The National Security Telecommunications Advisory Committee (NSTAC) brought together Silicon Valley executives with federal officials at the advisory committee's annual meeting on Wednesday in Santa Clara, California.
U.S. military and intelligence officials, including Department of Defense Secretary Ash Carter, Department of Homeland Security Secretary Jeh Johnson, and Department of Commerce Secretary Penny Pritzker, attended the advisory committee.
“Today's era relies on technological innovation in our field such as speed and agility,” said Defense Secretary Carter at the meeting. During his presentation, he introduced Raj Shah, CEO/co-founder of Morta Security, Air Force Reservist, and former F-16 pilot, to lead the Defense Department's Defense Innovation Unit Experimental (DIUX) initiative. The DoD is restructuring the DIUX program, a Silicon Valley outreach initiative, with Carter calling the revised program “DIUX 2.0.” Shah's security firm, Morta Security, was acquired by Palo Alto Networks in March 2014.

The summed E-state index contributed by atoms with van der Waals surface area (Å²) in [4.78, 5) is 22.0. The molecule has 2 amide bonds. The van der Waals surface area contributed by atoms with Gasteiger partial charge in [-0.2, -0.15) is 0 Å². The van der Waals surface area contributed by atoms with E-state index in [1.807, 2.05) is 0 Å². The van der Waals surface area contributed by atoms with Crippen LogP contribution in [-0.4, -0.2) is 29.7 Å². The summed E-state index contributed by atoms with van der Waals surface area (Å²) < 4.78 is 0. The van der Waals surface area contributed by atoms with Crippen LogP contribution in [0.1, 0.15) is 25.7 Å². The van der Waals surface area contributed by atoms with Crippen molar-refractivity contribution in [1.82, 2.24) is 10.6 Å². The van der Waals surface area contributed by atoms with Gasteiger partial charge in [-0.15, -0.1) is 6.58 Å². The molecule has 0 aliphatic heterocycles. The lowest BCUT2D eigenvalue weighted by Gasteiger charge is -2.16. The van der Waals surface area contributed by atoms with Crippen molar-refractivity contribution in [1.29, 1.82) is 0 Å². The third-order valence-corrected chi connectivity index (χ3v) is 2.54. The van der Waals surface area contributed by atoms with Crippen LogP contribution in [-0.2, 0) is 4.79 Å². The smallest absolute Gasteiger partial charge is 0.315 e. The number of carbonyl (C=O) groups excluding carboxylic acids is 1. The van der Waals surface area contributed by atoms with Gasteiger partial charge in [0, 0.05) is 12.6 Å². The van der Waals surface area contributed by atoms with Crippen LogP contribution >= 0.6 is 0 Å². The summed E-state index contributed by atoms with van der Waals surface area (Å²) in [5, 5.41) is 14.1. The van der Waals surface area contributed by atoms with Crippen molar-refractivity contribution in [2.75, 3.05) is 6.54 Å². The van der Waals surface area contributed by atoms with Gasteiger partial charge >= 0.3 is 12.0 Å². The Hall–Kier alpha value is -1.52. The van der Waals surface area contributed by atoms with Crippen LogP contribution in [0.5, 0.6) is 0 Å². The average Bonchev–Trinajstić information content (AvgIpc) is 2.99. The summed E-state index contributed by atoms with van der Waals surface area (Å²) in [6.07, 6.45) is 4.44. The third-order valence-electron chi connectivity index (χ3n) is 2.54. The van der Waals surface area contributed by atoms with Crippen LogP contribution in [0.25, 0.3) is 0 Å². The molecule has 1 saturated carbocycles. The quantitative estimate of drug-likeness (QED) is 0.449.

The security implications of Quantum computers were discussed during two separate panels during the advisory committee meeting.
Marc Andreessen, co-founder and general partner of the venture capital firm Andreessen Horowitz, said he is “optimistic” that Quantum capabilities could be achieved within ten years. “There are very big consequences for cryptography when it comes to Quantum, but there are also solutions,” Andreessen said.
Matthew Scholl, chief of the computer security division at the National Institute of Standards and Technology, said he is “extremely concerned” with the security implication of Quantum computers. Reacting to Andreessen's estimation that the technology could be available within ten years, Scholl said, “If it's ten years out, we're late.”
Dr. Andy Ozment, assistant secretary for cybersecurity and communications at DHS, said he is certain Silicon Valley will work with the government to create world-changing technologies. “I worry more about how the government will bring them on board. We know we have legacy systems that are an albatross around our neck, but really critical systems rely on them, and so we can't just turn them off.”